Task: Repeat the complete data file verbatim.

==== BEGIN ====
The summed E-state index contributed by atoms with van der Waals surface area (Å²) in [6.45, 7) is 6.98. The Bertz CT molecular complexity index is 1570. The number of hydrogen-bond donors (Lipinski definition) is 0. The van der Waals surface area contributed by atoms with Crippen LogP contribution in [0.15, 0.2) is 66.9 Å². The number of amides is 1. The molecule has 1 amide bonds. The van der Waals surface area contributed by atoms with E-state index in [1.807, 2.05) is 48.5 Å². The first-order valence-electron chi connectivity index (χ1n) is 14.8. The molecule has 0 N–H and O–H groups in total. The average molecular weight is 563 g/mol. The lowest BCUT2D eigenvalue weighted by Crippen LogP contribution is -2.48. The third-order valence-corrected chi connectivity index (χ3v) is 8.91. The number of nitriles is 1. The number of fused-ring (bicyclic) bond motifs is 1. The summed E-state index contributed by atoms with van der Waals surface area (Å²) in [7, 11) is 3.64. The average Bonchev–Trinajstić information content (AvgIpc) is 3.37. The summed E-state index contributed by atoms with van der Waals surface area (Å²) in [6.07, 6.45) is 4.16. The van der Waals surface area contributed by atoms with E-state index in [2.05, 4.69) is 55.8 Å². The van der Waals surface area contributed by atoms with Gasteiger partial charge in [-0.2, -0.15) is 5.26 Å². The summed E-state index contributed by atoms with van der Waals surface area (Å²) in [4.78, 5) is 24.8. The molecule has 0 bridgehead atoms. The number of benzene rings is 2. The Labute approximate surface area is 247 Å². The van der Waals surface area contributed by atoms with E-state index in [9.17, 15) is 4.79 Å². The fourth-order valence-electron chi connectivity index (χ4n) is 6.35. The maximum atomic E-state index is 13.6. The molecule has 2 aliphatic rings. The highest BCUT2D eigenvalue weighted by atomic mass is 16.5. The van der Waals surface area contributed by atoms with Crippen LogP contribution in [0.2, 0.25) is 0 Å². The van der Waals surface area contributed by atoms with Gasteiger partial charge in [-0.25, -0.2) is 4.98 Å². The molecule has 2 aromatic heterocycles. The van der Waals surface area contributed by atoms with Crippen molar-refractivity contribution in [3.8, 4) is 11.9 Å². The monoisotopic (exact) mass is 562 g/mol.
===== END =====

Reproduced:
The summed E-state index contributed by atoms with van der Waals surface area (Å²) in [6.45, 7) is 6.98. The Bertz CT molecular complexity index is 1570. The number of hydrogen-bond donors (Lipinski definition) is 0. The van der Waals surface area contributed by atoms with Crippen LogP contribution in [0.15, 0.2) is 66.9 Å². The number of amides is 1. The molecule has 1 amide bonds. The van der Waals surface area contributed by atoms with E-state index in [1.807, 2.05) is 48.5 Å². The first-order valence-electron chi connectivity index (χ1n) is 14.8. The molecule has 0 N–H and O–H groups in total. The average molecular weight is 563 g/mol. The lowest BCUT2D eigenvalue weighted by Crippen LogP contribution is -2.48. The third-order valence-corrected chi connectivity index (χ3v) is 8.91. The number of nitriles is 1. The number of fused-ring (bicyclic) bond motifs is 1. The summed E-state index contributed by atoms with van der Waals surface area (Å²) in [7, 11) is 3.64. The average Bonchev–Trinajstić information content (AvgIpc) is 3.37. The summed E-state index contributed by atoms with van der Waals surface area (Å²) in [6.07, 6.45) is 4.16. The van der Waals surface area contributed by atoms with E-state index in [2.05, 4.69) is 55.8 Å². The van der Waals surface area contributed by atoms with Gasteiger partial charge in [-0.2, -0.15) is 5.26 Å². The summed E-state index contributed by atoms with van der Waals surface area (Å²) in [4.78, 5) is 24.8. The molecule has 0 bridgehead atoms. The number of benzene rings is 2. The Labute approximate surface area is 247 Å². The van der Waals surface area contributed by atoms with E-state index in [9.17, 15) is 4.79 Å². The fourth-order valence-electron chi connectivity index (χ4n) is 6.35. The maximum atomic E-state index is 13.6. The molecule has 2 aliphatic rings. The highest BCUT2D eigenvalue weighted by atomic mass is 16.5. The van der Waals surface area contributed by atoms with Crippen LogP contribution in [0.2, 0.25) is 0 Å². The van der Waals surface area contributed by atoms with Gasteiger partial charge in [-0.25, -0.2) is 4.98 Å². The molecule has 2 aromatic heterocycles. The van der Waals surface area contributed by atoms with Crippen molar-refractivity contribution in [3.8, 4) is 11.9 Å². The monoisotopic (exact) mass is 562 g/mol.